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From Montclair State to That Texas Blood: Christopher Condon ’20

Christopher Condon ’20 is redefining what success can look like for a Montclair State University English degree graduate.

Posted in: Alumni News and Events, Alumni Profiles

For Christopher Condon ’20, few Montclair State experiences could eclipse being able to take a class on the work of John Milton with Dr. Jeffrey Alan Miller, Milton scholar and 2019 MacArthur Fellow. “It wasn’t a required course, but what an opportunity,” he says. “It was so cool to get a sense of the depth of Dr. Miller’s knowledge on the topic.”

Before he arrived at Montclair State, Condon had studied Cinema and Fine Arts at Middlesex College and attended classes at California’s Woodbury University. Internships with West Hollywood’s Renfield Productions and Trailers From Hell led to paying jobs, and it would seem that his career was on track.

But something was missing. “I always wanted to finish my degree,” he says. “Even though I had good jobs in my field, education was important to me. I really wanted to be the first in my family to graduate from college.”

When he moved back to New Jersey, Condon happened to land in Montclair. He learned about Montclair State University, visited the campus, and decided to enroll. “I started out thinking I would study film or creative writing, but those tracks didn’t feel like enough of a stretch for me,” he says. “I didn’t want to re-learn what I had already been doing for years.”

Condon brought his dilemma to one of his professors, who assured him that the University would work with him toward a solution. “I was overjoyed,” he says. “It was the first time I had experienced that kind of collaboration in a school setting.”

The result of those conversations was matriculation as an English major – the perfect choice, according to Condon.

“The classes were great – they really got you thinking,” he says, recalling the courses he took with Dr. Jeffrey Gonzalez in particular. “Even if I didn’t like the reading he assigned, I made sure I was prepared to say something in class. Sometimes the discussions were pretty heated. Dr. Gonzalez and the other professors in the program made sure that we engaged with the material.”

The inspiration for Condon’s first graphic novel soon followed. “I had ideas for the first arc of That Texas Blood, titled A Brother’s Conscience, while re-reading Hamlet for a class,” he says. “The story centered on a writer and was very much about that time in my life. The reading and research I did for my classes helped influence my style.”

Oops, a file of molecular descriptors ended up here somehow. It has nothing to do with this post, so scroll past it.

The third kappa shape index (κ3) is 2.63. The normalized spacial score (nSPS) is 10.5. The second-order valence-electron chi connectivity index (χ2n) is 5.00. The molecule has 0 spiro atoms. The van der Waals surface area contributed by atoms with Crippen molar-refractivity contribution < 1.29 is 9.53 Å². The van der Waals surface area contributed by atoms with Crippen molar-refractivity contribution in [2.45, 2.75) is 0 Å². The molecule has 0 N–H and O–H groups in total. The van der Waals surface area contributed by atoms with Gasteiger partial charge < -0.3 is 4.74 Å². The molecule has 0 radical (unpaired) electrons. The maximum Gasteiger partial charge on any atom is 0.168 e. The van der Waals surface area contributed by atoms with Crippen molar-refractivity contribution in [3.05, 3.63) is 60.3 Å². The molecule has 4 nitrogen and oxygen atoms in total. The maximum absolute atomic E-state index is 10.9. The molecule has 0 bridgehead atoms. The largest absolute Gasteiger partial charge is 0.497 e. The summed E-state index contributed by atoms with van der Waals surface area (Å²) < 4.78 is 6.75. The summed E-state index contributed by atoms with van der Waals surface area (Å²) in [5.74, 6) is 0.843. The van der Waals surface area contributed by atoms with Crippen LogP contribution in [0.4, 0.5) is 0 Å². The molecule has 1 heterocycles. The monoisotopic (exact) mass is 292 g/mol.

Working with artist Jacob Phillips, Condon created the first story arc for That Texas Blood, which was released in 2020 by Image Comics, the world’s third-largest publisher of comics and graphic novels. The series quickly gained popularity and acclaim, described as “Paris, Texas gut-punched by No Country for Old Men” and “True Grit meets Breaking Bad.” Condon and Phillips also release Brutal Dark, an independent digital comic, directly to subscribers through Patreon.

Success has, at times, felt a little surreal for Condon. “You see sales numbers on a screen, but you don’t get a sense of how readers feel about your work,” he says.

Fortunately, Condon’s alma mater offered him an in-person opportunity to connect with fans last November, when Dr. Gonzalez invited him to give a talk for students. “I tried to stress that success is the result of doing the work – I have been developing these stories for years,” he says. “You just have to keep at it and get your work out there.”

He enjoyed speaking with the students who lined up afterward to ask questions, and was excited to learn that the English Department is beginning to take an interest in comic books as a medium. “I would love to come back to campus to talk about comic book history,” he says.

Condon and Phillips are well into developing the third story arc for That Texas Blood. “We are doing research – working on character designs, reading books and watching movies for inspiration,” he says. The first of the series’ six issues is due out in June.

It is times like these that remind Condon of his Montclair State classes. “Some days I wish I had the curriculum notes from my courses,” he says with a laugh. “I would appreciate having the professors’ lists of articles and reference materials that took us on a deep dive of whatever piece we were working on.”

Condon’s Montclair State take-aways go beyond academics, however. “Montclair State is not a gigantic school, and that is where the magic lies,” he says. “I was able to get to know my professors as human beings. They were able to draw us, the students, out to understand what we were thinking. They made us feel important.”

Condon carries that kind of commitment forward every month, when he writes personal notes to all of his Patreon subscribers. “I really appreciated how the professors cared for us as individuals,” he says. “I want to do the same for my fans.”

“You might not even realize how much Montclair State changes your way of thinking,” Condon advises today’s students. “The education you receive at Montclair State is special. Homework and tests might feel like a drag, but at the end of the day, you’ll be drawing on what you learned here. Let the experience do its work – let it shape you into who you are going to become.”